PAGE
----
step on someone's lines

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step on (someone's) lines

  1. To interfere with someone's role, as in a performance, by interfering with their scripted or intended speech.
    The person who introduced me stepped on my lines by giving a long summary, including all the good anecdotes.
    • 1986, Carol Addison Takacs, Enjoy Your Gifted Child, page 51:
      ... interrupting often takes place when someone else in the group is telling a joke and the bright youngster blurts out the punch line — not because he has heard the joke before but because he sees what is coming and finds it funny. And so, out it tumbles and he has "stepped on my lines" and spoiled the joke for the teller.
    • 1994, Hearings Before and Special Reports Made by Committee on Armed Services of the House of Representatives on Subjects Affecting the Naval and Military Establishments, Contributor United States. Congress. House. Committee on Armed Services, page 71:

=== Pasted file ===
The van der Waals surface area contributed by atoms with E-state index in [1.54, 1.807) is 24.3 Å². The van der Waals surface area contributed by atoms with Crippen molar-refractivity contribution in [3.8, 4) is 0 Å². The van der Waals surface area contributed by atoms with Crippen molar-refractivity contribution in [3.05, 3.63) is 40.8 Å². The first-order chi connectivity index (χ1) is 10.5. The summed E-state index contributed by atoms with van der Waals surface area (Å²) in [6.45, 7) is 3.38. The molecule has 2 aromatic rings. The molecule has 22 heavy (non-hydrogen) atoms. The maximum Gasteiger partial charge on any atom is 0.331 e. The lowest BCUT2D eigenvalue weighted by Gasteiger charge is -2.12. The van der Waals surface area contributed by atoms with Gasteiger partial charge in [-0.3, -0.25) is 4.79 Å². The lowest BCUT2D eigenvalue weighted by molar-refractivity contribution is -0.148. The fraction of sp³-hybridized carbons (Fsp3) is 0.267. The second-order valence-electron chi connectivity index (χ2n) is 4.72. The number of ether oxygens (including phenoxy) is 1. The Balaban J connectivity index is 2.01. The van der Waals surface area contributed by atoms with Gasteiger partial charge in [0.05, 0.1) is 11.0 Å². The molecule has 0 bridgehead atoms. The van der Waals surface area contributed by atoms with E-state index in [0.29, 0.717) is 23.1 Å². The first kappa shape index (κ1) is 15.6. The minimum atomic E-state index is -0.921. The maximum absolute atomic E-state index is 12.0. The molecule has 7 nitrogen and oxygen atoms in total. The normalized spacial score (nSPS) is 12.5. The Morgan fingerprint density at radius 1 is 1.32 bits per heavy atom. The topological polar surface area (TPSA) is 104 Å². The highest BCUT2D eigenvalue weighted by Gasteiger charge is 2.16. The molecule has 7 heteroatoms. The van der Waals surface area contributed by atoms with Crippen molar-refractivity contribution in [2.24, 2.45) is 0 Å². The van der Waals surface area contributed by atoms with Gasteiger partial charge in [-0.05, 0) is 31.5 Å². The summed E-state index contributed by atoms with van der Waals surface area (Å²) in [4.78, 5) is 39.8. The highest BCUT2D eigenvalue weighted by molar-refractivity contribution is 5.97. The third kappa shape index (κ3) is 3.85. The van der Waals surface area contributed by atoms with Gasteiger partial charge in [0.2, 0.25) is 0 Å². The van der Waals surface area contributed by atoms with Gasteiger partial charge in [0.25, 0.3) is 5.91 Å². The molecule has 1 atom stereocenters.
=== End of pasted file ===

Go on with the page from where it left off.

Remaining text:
Mr. KYL. Thank you, Mr. Chairman. [] do you want to take any additional testimony before we get to questioning? I have read the statements. / Mr. SKELTON. I think, as I understand it, I was told that the other gentlemen were here to answer questions. / Mr. KYL. Fine. I didn't want to step on your lines there, but I have read the statements and find them to be good and cooperative.
    • 2020, Tom Lisanti, Carol Lynley: Her Film & TV Career in Thrillers, Fantasy & ...:
      Carol was unhappy with Buttons mostly because he had the habit of stepping on her lines, intentionally or not. It throws actors off when another begins speaking their lines before they have finished saying their dialog and it diminishes their part.

See also